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The Origin of Species (Mentor) by Charles…

The Origin of Species (Mentor) (original 1859; edition 1986)

by Charles Darwin

MembersReviewsPopularityAverage ratingConversations / Mentions
8,34563372 (4.14)1 / 283
Title:The Origin of Species (Mentor)
Authors:Charles Darwin
Info:Signet (1986), Paperback, 1 pages
Collections:Your library

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On the Origin of Species by Charles Darwin (1859)


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Showing 1-5 of 59 (next | show all)
Volume 811 of Everyman's Library with dustcover intact.
  C.J.J.Anderson | Jun 9, 2014 |
In the past month I read three books that specifically mention Origin of the Species (including At Home and The Story of Edgar Sawtelle.) I felt like I was being strongly nudged to check it out even though it’s a bit intimidating. I like reading classics that are influential pieces of our culture. I want to understand the background of books that are constantly being referenced and I want to have a working knowledge of them. So for those reason I'm glad I read it, but Darwin was no Mary Roach or Bill Bryson. He is a scientist, but writing an enthralling account of his research is not in his wheelhouse.

Honestly, I don’t think I’ve ever been so bored reading a book before in my life. I’m talking mind-numbingly bored. Maybe that’s not fair, this isn’t a detective novel that’s supposed to speed along, but honestly I could hardly stand it. I listened to an audio version, which was read by David Case and that might have been part of the problem. I can’t stand his narration and he already ruined The Hunchback of Notre Dame for me.

I do understand that this isn't a novel and it wasn't written to be entertaining, but I've read so many other nonfiction books that I loved. I'm not talking about the points he makes or what he's trying to prove, I'm talking only about the readability of the material. It was really hard for me to stay interested.

BOTTOM LINE: Science is not my passion and I will never claim to be an expert in biology, but regardless this one was just not for me. It was like reading the driest of lab reports. I’m glad I read the work that is said to be the basis for evolutionary theory, but unless you love that subject I can’t say I’d recommend it.

“There is grandeur in this view of life, with its several powers, having been originally breathed into a few forms or into one; and that, whilst this planet has gone cycling on according to the fixed law of gravity, from so simple a beginning endless forms most beautiful and most wonderful have been, and are being, evolved.”

**Funny side note, I listened to this as an audiobook on CDs. In the middle of the 10th disc the narrator said, “This is the end of side A, please turn the cassette over and continue listening on side B.” Then a few second later, “This is side B of cassette 9.” That’s the one and only moment in the book that made me laugh. ( )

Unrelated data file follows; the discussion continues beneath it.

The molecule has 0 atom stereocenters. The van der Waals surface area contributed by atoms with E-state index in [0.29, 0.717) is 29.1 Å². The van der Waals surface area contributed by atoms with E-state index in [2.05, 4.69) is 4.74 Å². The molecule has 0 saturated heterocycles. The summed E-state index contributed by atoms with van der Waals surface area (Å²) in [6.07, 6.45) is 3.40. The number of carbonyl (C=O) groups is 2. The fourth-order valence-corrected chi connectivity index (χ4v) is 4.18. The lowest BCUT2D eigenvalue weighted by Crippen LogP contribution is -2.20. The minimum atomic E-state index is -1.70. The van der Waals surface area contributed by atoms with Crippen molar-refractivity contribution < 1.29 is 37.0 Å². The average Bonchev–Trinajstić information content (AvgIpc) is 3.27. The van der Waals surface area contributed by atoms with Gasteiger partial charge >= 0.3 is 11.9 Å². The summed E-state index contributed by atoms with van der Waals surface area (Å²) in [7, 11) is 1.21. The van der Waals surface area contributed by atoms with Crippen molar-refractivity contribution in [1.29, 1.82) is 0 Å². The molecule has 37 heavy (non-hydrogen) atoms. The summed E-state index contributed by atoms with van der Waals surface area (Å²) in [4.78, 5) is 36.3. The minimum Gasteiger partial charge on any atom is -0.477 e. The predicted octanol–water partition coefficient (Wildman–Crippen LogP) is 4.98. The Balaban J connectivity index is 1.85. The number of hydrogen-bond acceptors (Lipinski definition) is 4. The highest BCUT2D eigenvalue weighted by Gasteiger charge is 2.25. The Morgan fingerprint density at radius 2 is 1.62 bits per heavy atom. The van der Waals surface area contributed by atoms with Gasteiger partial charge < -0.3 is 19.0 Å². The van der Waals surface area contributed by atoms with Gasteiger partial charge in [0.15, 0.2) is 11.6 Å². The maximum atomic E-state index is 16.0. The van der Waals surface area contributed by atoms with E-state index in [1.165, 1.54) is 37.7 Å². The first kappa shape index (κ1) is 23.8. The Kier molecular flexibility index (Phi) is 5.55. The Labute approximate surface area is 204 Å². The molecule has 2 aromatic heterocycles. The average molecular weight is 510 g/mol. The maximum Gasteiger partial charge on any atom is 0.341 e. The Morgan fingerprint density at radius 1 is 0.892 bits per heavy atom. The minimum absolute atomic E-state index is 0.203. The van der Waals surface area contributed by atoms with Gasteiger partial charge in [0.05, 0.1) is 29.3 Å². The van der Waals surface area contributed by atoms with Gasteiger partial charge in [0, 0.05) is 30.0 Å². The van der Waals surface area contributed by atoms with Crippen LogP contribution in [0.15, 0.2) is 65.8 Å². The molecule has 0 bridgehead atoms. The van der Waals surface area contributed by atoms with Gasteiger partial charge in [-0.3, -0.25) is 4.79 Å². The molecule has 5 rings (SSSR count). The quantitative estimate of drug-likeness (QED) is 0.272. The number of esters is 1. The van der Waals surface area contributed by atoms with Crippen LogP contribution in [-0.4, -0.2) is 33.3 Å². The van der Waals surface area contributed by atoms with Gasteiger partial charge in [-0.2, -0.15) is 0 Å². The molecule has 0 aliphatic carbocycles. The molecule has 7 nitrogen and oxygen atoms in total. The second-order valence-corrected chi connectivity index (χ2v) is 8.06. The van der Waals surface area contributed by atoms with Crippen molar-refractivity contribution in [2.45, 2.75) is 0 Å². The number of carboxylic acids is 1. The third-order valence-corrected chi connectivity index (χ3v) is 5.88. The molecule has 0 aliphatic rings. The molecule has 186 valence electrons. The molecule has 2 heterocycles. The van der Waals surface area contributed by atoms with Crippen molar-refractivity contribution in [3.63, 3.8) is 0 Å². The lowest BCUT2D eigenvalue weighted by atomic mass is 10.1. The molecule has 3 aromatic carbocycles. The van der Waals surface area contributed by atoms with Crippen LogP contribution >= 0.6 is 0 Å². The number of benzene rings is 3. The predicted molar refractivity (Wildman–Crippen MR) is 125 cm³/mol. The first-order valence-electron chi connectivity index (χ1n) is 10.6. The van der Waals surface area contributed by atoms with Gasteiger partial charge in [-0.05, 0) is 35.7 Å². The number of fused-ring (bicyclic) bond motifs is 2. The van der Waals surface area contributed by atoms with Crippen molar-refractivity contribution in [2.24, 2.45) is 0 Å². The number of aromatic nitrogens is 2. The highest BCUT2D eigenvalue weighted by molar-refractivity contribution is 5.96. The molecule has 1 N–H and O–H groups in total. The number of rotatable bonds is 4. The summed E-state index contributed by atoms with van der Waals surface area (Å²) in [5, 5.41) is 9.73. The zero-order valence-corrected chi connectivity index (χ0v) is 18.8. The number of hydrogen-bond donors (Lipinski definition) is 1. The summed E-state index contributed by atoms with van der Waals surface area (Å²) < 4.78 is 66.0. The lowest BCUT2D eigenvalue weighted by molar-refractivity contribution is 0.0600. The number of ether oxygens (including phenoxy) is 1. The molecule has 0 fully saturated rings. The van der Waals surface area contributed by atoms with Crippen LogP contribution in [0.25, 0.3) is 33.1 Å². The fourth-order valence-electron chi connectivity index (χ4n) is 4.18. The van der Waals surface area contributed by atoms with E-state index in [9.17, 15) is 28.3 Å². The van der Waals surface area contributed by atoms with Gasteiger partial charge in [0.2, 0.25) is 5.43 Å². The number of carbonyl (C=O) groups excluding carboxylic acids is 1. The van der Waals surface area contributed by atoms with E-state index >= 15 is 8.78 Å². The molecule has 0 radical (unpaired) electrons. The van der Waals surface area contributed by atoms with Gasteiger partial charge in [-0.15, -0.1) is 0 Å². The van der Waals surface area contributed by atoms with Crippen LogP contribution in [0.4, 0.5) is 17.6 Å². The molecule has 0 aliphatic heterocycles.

bookworm12 | Apr 11, 2014 |
In 1831, naturalist and geologist Charles Darwin joined the Beagle expedition to Tierra del Fuego. What he observed when he got to the new world would eventually lead him to formulate his theory of natural selection. Published in 1859, “On the Origin of the Species” is the controversial classic that revolutionized natural science and altered our understanding of the world. ( )
  MarkBeronte | Mar 4, 2014 |
I'm an enthusiast of evolutionary biology and I appreciate Darwin's enormous contribution to our understanding of the natural world. But somehow the Origin of Species wasn't very interesting to read. Maybe it's because most of what Darwin says has so thoroughly diffused itself into modern science that there's little new to find here. ( )
  Audacity88 | Feb 7, 2014 |
A Classic. One of the most pathbreaking books of all times. A book, which took me a little over a year to finish. "The" discourse on Evolution, the world of Darwin, which all of us are familiar with, we grew up in, with little understood or completely misunderstood and misused idioms like "Survival of the Fittest", which Darwin, interestingly attributes to Herbert Spencer.

I am sure everyone reading this review knows what the book would generally be about, and therefore, I would like to discuss some other features, which struck me. The book has a strong defensive undercurrent, through which Darwin at times is more concerned with defending his position than asserting his viewpoint. Darwin's tone, at places, where there is little proof to propagate his theory, is almost apologetic. Then he writes that many naturalists have come to terms with natural selection, while ridiculing others, who may still believe in independent creation of species.